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Wake Island

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Wake Island

When the Japanese bombed Pearl Harbor on December 7, 1941, America was at last forced to officially enter World War II. President Franklin Delano Roosevelt officially declared war on the Japanese and in his famous radio address to the American people, he professed that December 7 was a day that would live in infamy. Americans and Japanese alike, still remember Pearl Harbor Day, but how many remember the gallant, fighting Marines who served on a tiny atoll in the Pacific by the name of Wake Island?

Prior to the war, Wake Island, located 2300 miles west of Honolulu, was an unincorporated territory of the United States, which was placed under the jurisdiction of the Navy in 1934. It was also a Clipper stop on Pan American Airlines' famed Trans-Pacific run, and in 1939, the U.S. Navy began construction of an air and submarine base, which was half completed at the time of the attack. Because of the construction of the base, approximately 1200 civilians were on the island, working for the American construction firm, Morrison-Knudsen, in addition to the Navy personnel and Marines who had been sent to defend the island.

The first attack came at noon on December 7, 1941, when 36 Japanese

bombers initiated the first bombing of the island. The bombings by the Japanese continued until December 23, when under continuous shelling, the Americans, under U.S. Navy Commander Winfield Scott Cunningham, were finally forced to surrender. Although the Japanese finally took the island, they incurred heavy losses. Three cruisers and one transport sustained heavy damage, two destroyers and one patrol boat were sunk, while 820 Japanese soldiers were killed, with another 333 wounded. In contrast, American military casualties included 120 killed, 49 wounded, with two missing in action.

Initially, Japanese strategists assumed that the tiny island would be overwhelmed in a matter of hours. However, they underestimated the fighting spirit of the military personnel and civilians stationed on the island. For sixteen days these brave men fought against overwhelming odds, but demonstrated both to the Japanese and to their fellow Americans back at home that the Americans could and would put up a courageous fight.

During the first air raid, Pan American's facilities were destroyed, and ten civilian employees of the airline were killed. When the assault on the island was first launched, the Americans had twelve aircraft. By December 21, they were down to two planes and by the 22nd of December, none was left in the fleet. In addition, the Japanese used the technique of pattern bombing which caused heavy damage to practically every installation on the island. On the final day of the siege, over 1000 Japanese went on shore and the fighting that ensued continued for six hours.

The Marines' struggle to hold on to Wake Island came at a time when American installations in the Pacific were being both attacked and captured and the heroics of the fighting Marines on Wake did much to lift the spirit of the American people. Even when it looked as though America's chances of winning the battle for Wake were few, it has been said that when asked by radio if there was anything they wanted, the Marines replied: 'Yes, send us some more Japs.' This became a popular slogan during the war, much like 'Remember the Alamo'.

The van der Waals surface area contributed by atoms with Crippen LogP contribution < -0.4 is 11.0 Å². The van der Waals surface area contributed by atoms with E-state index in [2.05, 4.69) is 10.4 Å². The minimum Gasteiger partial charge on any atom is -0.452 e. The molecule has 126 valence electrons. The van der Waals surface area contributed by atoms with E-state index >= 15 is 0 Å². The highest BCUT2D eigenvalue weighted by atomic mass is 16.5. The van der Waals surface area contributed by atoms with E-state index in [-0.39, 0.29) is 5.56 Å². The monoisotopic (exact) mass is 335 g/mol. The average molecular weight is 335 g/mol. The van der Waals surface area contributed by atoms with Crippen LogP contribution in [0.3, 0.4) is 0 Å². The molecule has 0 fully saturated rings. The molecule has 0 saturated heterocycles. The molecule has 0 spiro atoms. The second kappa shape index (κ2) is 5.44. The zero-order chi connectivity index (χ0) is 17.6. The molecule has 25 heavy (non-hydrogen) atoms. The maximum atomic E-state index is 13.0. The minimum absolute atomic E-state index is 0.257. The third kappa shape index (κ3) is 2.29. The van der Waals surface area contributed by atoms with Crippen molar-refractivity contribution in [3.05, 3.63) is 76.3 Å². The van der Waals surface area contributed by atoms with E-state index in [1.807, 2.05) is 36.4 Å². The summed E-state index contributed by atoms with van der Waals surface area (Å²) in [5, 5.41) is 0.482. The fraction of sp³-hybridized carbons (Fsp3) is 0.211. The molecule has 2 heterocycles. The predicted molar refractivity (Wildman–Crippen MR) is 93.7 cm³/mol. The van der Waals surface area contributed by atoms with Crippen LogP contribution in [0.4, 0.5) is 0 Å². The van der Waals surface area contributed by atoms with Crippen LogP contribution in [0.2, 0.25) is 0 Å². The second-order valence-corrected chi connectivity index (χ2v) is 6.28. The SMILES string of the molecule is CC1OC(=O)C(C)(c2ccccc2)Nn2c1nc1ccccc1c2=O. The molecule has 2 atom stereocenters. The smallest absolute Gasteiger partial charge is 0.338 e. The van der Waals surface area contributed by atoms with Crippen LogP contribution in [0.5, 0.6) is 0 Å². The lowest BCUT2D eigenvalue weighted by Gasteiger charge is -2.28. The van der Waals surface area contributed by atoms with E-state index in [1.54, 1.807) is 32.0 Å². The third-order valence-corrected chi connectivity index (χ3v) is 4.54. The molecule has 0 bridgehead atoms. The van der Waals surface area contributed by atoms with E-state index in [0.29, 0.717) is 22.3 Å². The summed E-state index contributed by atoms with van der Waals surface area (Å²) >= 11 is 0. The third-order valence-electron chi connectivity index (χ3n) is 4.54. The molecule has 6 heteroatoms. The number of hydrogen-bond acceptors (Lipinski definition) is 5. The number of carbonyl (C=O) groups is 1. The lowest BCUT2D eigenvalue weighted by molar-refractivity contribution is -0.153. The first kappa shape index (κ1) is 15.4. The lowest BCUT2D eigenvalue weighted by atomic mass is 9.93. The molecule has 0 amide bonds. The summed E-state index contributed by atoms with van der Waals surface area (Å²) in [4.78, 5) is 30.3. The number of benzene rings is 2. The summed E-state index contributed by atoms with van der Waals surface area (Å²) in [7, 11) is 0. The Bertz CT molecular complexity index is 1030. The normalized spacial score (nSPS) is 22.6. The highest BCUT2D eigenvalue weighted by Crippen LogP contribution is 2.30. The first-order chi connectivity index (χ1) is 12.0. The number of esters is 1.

After the surrender, the Japanese rounded up all of the civilians and enlisted men and forced them to march to the airfield. There they were stripped and bound with wire and made to stand in the hot sun for two days with no food and very little water. Back on the homefront, besides worrying about the safety of their loved ones, the families of the civilians were left without the regular financial support that the construction crew had been sending prior to their unintended involvement in the war. Twenty-six civilians died during the sixteen-day siege of Wake.

On January 12, 1942, approximately 1200 American prisoners of war were loaded on board the Japanese passenger ship, the Nitta Maru, for the twelve-day voyage to China. Twenty of the wounded passengers were dropped off in Japan while five of the Americans were beheaded while aboard ship. The prisoners arrived at Shanghai on January 24 and were immediately taken to Woosung camp, twelve miles away. On December 5, 1942, they were transferred to Kiangwan War Prisoners Camp, four miles

from Woosung, where they were forced into hard labor. Several of the prisoners died as a result of the harsh treatment in the camp.

The Japanese retained 98 of the civilians at Wake to operate heavy equipment, but it was later learned that these civilians were executed on October 7, 1943, when it was thought by their captors that they had been in radio contact with U.S. naval forces. After the war, Admiral Sakaibara, who had ordered the execution, was himself hung on the island of Guam, on June 18, 1947.

In May of 1945, the prisoners were sent to Fengtai camp outside of Peking and were then moved to Fusan, Korea for eventual shipment to Hokkaido, Japan. It was here that the 1st Cavalry Division of the United States Army liberated them, 44 months after they were first captured. Two hundred and thirty-one Americans either died in the camps or on board ship.

The Japanese who remained on Wake Island after the Americans' surrender endured hardships of their own, as American attacks on the Japanese fleet in the Pacific, as well ...

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